It is this misuse of confidential information and stealing of personal data which is why we need firewalls.

For example, hackers use Trojan viruses and key logging software to access computers and data. Things like passwords, bank details can all be taken and used without you realising for days (if not longer), racking up huge bills in your name as they go.

They can also use your computer against you, taking complete control without you knowing or it affecting the system in any way, and using it to run illicit activities online.

Firewalls and upgraded firewalls like SonicWall firewalls, help to stop this from happening, placing a barrier between you and the hackers.

4c) Best Practice

Firewall best practice when it comes to business is to install complex firewall software to protect the most extensive networks, having a team in place to be able to manage such security measures.

Helping to:

  • Prevent staff from sending certain types of emails or transmitting sensitive information
  • Stop employees accessing certain sites
  • Prevent outside computers accessing computers inside the network
  • Provide a variety of configurations

When it comes to firewalls for personal use, we recommend to, keep it simple. The primary goal is to protect your computer and private network from malicious activity.

5. Anti-virus software

Anti Virus

Anti-virus software, in its purest form, protects against different types of malware, protecting your PC and your personal information.

5a) How they work

Good anti-virus software helps to block ransomware and everyday threats by finding them on your PC and before they reach you directly, pulling them away, locking them in a secure container where they can’t infect your computer!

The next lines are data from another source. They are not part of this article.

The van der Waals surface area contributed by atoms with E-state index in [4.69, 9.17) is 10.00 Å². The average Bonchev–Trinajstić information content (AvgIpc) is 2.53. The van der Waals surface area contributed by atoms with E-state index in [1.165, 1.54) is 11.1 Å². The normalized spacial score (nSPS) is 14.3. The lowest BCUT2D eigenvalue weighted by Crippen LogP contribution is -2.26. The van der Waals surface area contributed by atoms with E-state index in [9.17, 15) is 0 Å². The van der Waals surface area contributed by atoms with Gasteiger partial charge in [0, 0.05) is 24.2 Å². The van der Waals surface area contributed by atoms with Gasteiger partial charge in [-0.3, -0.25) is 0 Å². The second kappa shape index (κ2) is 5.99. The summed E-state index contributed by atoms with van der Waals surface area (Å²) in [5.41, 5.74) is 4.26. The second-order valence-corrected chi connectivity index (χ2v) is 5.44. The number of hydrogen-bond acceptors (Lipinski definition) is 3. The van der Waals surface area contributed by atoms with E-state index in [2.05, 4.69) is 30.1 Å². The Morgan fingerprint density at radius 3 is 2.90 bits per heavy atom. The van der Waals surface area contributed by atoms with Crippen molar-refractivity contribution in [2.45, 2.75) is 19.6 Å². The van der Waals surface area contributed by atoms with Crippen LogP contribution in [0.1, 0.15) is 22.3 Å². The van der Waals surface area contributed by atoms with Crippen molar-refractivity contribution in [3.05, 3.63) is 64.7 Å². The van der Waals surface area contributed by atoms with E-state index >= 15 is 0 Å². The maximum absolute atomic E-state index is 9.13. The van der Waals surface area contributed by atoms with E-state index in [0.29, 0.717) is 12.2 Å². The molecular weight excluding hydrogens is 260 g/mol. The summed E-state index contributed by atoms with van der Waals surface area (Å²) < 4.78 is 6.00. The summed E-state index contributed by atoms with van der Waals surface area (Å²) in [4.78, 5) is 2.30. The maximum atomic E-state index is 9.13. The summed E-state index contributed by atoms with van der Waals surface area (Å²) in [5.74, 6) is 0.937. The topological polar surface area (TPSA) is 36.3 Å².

Anti-virus software is similar to anti-spy software in that it provides real-time protection (if you make sure to keep it updated regularly). Scanning all incoming information and blocking any unwanted information or threats which it detects.

5b) Why you need them

Malware and malicious software attacking our PC are one of the biggest online threats. A virus of any sort can be transmitted via email and over the internet, quickly causing lots of damage to your PC and files held on your system.

Malware in this sense also includes Trojan Horse programmes and spyware; all used to acquire your personal information for identity theft and fraud.

The right antivirus software will help to prevent malware and spyware from getting onto your computer and invading your privacy, but it is important to set up and use sophisticated and secure passwords. Using long passwords including a combination of numbers, special characters, and upper- and lower-case letters is most recommended.

5c) Differences between firewalls and anti-virus software

Both developed to offer you and your PC increased security, the key differences between anti-virus software and firewalls are: